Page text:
• Even if it is not a ‘100% effective solution’ or even a procrastination (as in ‘I will think about what to do on Monday morning’ or even ‘I don’t know what to do but I will decide later’) your brain registers that as you have decided to do something.
  • Why? Because actively choosing causes changes in attention circuits of the brain and studies have shown this in action: participants were asked to describe how they felt about an action, and then asked to choose how they are going to react to the action.  The simple act of choosing (ie. verbalizing aloud) their reaction caused an increase of dopamine activity in the brain, and the more specific the decision, the more dopamine was released (such as the general “I am hurt, so I will cry” versus the more specific “I am hurt, so I will cry for 20 minutes.”)

4.) Touch people

  • We need to feel love and acceptance from people.  If we do not and we are rejected, it is painful. The brain registers this lack and this rejection as if we have experienced physical pain. According to science, rejection doesn’t feel like a broken heart; your brain treats the rejection like a broken leg.
  • Touching someone that you love, even a pet – for 20 seconds or more – actually reduces pain: “A hug – especially a long one – releases the neurotransmitter and hormone oxytocin, which reduces the reactivity of the amygdala (the base of the pain center) in the brain.

~~~

I would link to the article – if I could find it – so I will keep looking for it, and update with it if I can…

Found it: http://theweek.com/articles/601157/neuroscience-reveals-4-rituals-that-make-happy

 

 

 

Month for Loki, Twenty-Eighth: My paths are open before me…

“You took my hand and drew me to your side, made me sit on the high seat before all men, till I became timid, unable to stir and walk my own way; doubting and debating at every step lest I should tread upon any thorn of their disfavour.

I am freed at last!

The blow has come, the drum of insult sounded, my seat is laid low in the dust.

My paths are open before me.

My wings are full of the desire of the sky.

I go to join the shooting stars of midnight, to plunge into the profound shadow.

I am like the storm-driven cloud of summer that, having cast off its crown of gold, hangs as a sword the thunderbolt upon a chain of lightning.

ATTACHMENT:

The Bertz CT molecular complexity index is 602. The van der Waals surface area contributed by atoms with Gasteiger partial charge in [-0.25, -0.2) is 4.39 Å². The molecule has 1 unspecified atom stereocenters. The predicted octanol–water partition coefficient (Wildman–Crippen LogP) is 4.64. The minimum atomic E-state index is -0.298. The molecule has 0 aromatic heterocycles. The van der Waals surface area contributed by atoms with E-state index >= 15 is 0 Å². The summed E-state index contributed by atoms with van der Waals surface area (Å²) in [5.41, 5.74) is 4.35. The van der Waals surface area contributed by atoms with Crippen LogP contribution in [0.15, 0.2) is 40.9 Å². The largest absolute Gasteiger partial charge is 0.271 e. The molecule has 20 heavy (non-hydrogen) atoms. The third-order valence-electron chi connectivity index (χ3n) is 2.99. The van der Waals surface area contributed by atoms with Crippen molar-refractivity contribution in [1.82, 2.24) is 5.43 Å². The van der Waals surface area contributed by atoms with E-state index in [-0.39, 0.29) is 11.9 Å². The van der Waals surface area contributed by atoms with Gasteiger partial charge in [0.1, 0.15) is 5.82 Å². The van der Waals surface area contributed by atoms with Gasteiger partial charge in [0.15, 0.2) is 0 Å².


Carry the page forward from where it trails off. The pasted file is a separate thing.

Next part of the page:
In desperate joy I run upon the dusty path of the despised; I draw near to your final welcome.

The child finds its mother when it leaves her womb.

When I am parted from you, thrown out from your household, I am free to see your face.

 – from  FRUIT GATHERING, by Rabindranath Tagore (May 1861 ~ August 1941)
[Translated from Bengali to English by Rabindranath Tagore]
Published in 1916

~~~

And suddenly…I understood.

Good advice, actually:

powerreaction

Poem

This lovely poem was shared by a friend on my social media feed this morning, and though I was skeptical that its words ‘could change one’s life,’ I will grant that its overall message is rather profound one…and personally relevant.

(Thanks Sarah!)

~~~

THE GUEST HOUSE

This being human is a guest house.
Every morning a new arrival.

A joy, a depression, a meanness,
some momentary awareness comes
as an unexpected visitor.

Welcome and entertain them all!
Even if they are a crowd of sorrows,
who violently sweep your house
empty of its furniture,
still, treat each guest honorably.
He may be clearing you out
for some new delight.

The dark thought, the shame, the malice.
meet them at the door laughing and invite them in.

Be grateful for whatever comes.
because each has been sent
as a guide from beyond.

Jelaluddin Rumi,
Translation from The Essential Rumi by Coleman Barks

 

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Together.

Neil Gaiman has done it again – with some lovely words to ponder on this first day of 2017:

braveryandjoyng

I would like to take a moment to wish all of my readers a happy, healthy and prosperous 2017.

May we all find the bravery we need to step forward into the darkness – together.

May we all find the joy that we are seeking in this world – together.